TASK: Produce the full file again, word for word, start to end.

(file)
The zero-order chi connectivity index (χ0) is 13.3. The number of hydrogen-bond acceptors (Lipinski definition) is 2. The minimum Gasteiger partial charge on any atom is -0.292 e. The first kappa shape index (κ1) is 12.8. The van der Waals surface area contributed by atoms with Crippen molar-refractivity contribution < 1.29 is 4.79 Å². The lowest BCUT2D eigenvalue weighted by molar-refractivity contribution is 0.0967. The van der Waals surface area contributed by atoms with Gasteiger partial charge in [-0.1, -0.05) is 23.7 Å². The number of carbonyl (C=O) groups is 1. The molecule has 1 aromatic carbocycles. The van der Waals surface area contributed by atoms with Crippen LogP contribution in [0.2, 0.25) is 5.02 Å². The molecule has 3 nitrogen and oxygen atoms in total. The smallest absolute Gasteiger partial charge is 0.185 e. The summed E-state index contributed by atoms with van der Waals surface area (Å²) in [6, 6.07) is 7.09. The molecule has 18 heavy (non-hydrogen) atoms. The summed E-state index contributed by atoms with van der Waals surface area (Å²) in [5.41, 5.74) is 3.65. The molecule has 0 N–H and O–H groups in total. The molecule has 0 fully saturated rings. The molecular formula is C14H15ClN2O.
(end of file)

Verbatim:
The zero-order chi connectivity index (χ0) is 13.3. The number of hydrogen-bond acceptors (Lipinski definition) is 2. The minimum Gasteiger partial charge on any atom is -0.292 e. The first kappa shape index (κ1) is 12.8. The van der Waals surface area contributed by atoms with Crippen molar-refractivity contribution < 1.29 is 4.79 Å². The lowest BCUT2D eigenvalue weighted by molar-refractivity contribution is 0.0967. The van der Waals surface area contributed by atoms with Gasteiger partial charge in [-0.1, -0.05) is 23.7 Å². The number of carbonyl (C=O) groups is 1. The molecule has 1 aromatic carbocycles. The van der Waals surface area contributed by atoms with Crippen LogP contribution in [0.2, 0.25) is 5.02 Å². The molecule has 3 nitrogen and oxygen atoms in total. The smallest absolute Gasteiger partial charge is 0.185 e. The summed E-state index contributed by atoms with van der Waals surface area (Å²) in [6, 6.07) is 7.09. The molecule has 18 heavy (non-hydrogen) atoms. The summed E-state index contributed by atoms with van der Waals surface area (Å²) in [5.41, 5.74) is 3.65. The molecule has 0 N–H and O–H groups in total. The molecule has 0 fully saturated rings. The molecular formula is C14H15ClN2O.